I like to enter the new year with less of a resolution and more of a theme. 2013's theme is inspired by my friend Katie who, years ago, told me that I look scared of the camera in photos. That is a nice way of putting it. I have rarely taken a good photograph. My eyes are usually closed, my expression is awkward, my chin-fat has doubled, etc etc. And that's on a good day. Katie, an actress, told me she thought the problem was that I was leaning away from the camera, like I was scared of it, and that's what the photos reflected. She said in all future photographs I should lean in towards the camera/iPhone/iPad/Device. This seemed like a simple fix. I tried it. It worked! I look somewhat relaxed in photos now, not perturbed, not like I want to be anywhere but there. So with that in mind, my theme for 2013 is "leaning in towards life." I hope to greet the new year with lots of excitement and energy and to step towards things that may frighten me, instead of running away.
What is your resolution?
And speaking of "bad photos", I'd like to close out 2012 with a photo of my celebrity twin. Isn't the resemblance uncanny?
It's the day after Christmas and it suddenly feels like some sort of stress bubble has burst. Ahhh. Now vacation really begins. Hope everyone is enjoying their holidays and strategizing good ways to shed that chocolate-and-wine-every-night extra five pounds.
I can't stand the fact that I am a migraine sufferer, but I am and have been since my early 20's. You never forget your first migraine. Mine happened when I was in Montreal, shopping at Le Chateau with my sister and cousin. One minute I was dancing down the aisles to the beat of the pounding music, the next I was in a dressing room completely confused that I could only see half of myself in the full-length mirror.
I have what is referred to as Classic Migraine with Aura, which means crazy things happen before the headache arrives. Mostly, things half-disappear, like you're looking at a fractured mirror, unable to comprehend what exactly you're seeing. Sometimes spinning things appear, much like the spinning rainbow orb when something's wrong on your Apple computer, only the ones I see aren't colorful, just black and white. It is a terrible thing, this Classic Migraine with Aura, but it is also fascinating and surreal. It is said that Lewis Carroll suffered from Migraines and his novel Alice in Wonderland was born from that. I don't doubt it.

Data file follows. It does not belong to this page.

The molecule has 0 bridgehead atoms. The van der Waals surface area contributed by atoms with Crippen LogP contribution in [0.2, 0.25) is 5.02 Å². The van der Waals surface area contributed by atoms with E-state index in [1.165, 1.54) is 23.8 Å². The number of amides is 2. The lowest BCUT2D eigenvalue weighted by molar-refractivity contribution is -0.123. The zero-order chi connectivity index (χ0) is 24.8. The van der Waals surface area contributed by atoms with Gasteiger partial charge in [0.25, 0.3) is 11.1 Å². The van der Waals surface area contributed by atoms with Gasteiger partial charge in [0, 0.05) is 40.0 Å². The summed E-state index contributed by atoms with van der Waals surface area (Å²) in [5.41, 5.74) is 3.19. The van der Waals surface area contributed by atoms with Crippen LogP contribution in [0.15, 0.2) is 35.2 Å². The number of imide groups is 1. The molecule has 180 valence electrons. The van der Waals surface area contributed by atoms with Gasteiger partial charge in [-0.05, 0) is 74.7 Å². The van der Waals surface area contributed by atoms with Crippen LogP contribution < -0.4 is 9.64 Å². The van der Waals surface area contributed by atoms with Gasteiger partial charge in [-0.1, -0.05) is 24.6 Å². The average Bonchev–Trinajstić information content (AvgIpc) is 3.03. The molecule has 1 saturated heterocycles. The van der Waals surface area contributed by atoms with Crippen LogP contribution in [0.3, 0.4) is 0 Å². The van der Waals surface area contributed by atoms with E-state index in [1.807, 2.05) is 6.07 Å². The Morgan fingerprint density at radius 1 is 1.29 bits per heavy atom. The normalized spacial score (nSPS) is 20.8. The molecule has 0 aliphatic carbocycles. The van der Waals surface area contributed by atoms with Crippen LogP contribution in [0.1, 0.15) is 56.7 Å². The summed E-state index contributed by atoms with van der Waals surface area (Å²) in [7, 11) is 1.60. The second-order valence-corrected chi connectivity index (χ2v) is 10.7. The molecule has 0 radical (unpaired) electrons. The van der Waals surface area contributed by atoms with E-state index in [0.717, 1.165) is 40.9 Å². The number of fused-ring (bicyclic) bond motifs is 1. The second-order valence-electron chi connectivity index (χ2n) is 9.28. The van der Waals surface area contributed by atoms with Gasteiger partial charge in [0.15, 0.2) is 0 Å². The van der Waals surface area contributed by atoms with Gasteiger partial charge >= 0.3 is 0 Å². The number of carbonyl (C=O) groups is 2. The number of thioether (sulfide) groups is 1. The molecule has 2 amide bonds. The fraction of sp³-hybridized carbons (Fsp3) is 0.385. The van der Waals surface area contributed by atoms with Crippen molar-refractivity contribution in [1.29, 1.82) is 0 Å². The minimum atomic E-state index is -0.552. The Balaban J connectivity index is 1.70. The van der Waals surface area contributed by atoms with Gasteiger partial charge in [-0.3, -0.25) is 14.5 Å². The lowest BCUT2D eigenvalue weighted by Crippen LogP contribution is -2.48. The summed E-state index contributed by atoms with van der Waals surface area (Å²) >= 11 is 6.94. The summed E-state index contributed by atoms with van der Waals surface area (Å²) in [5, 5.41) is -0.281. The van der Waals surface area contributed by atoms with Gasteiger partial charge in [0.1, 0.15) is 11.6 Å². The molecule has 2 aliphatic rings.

These 'visual disturbances' last about twenty minutes and then, like clockwork, the headache appears, aggressive and relentless, usually on one side. It's almost as though they land, and stay a while, sometimes hours, sometimes days. After I was diagnosed, the doctor gave me medicine, but I have never taken it. I find a simple Advil or two or three takes the edge of the ache. I don't know why I'm resistant to anything stronger. And still, it is the aura that ruffles my feathers, not the headache. The aura often takes me by surprise, like the other day, when I was driving to the gym. I parked, checked a text that came through on my phone, and noticed that the letters looked funny - wobbly-like. Oh no, I thought, blinking the oddness away. Maybe I'm just tired? But soon it went from squiggly letters, to full-on fractured mirror. I didn't have sunglasses with me so I closed my eyes as a kaleidoscope of strange and trippy shapes invaded my vision.
My grandmother had headaches that were related to the weather, and although she was never diagnosed as having Migraines, I know she did. She was better than any Doppler Radar. She knew a storm was approaching long before the weatherman announced it. Having studied many a migraine book, I now know that barometric pressure is a big trigger. There are so many triggers: hormones, stress, nuts, bananas, soy, soda, cheese, dehydration, loud noise, smells, the list is endless and kind of humorous. It seems that everything and anything can cause migraine. There are also personality types that are prone to these headaches - perfectionists, people-pleasers, fear-prone...yeah, guilty as charged.
I know people who get these two, three, sometimes four times a week, and I can't fathom what that frequency might do to a person. I experience them four, sometimes five, times a year which already, in my opinion, is four or five times too many. There is not a lot of positivity to be extracted from the experience, but if I had to dig, I'd say that perhaps my headaches connect me to a larger universe of migraineurs, like my grandmother, for instance. Or maybe they are signs from above, or from deep within, saying stop, relax, drop what you're doing and just be. Maybe, if I'm lucky, I can tap into some expansive well of creativity the way Lewis Carroll did. Until then, I suppose I'll just have to roll with my own personal light show followed by my cap of pain, knowing that I am simply one of many who weather this electronic system glitch, this experience of being human.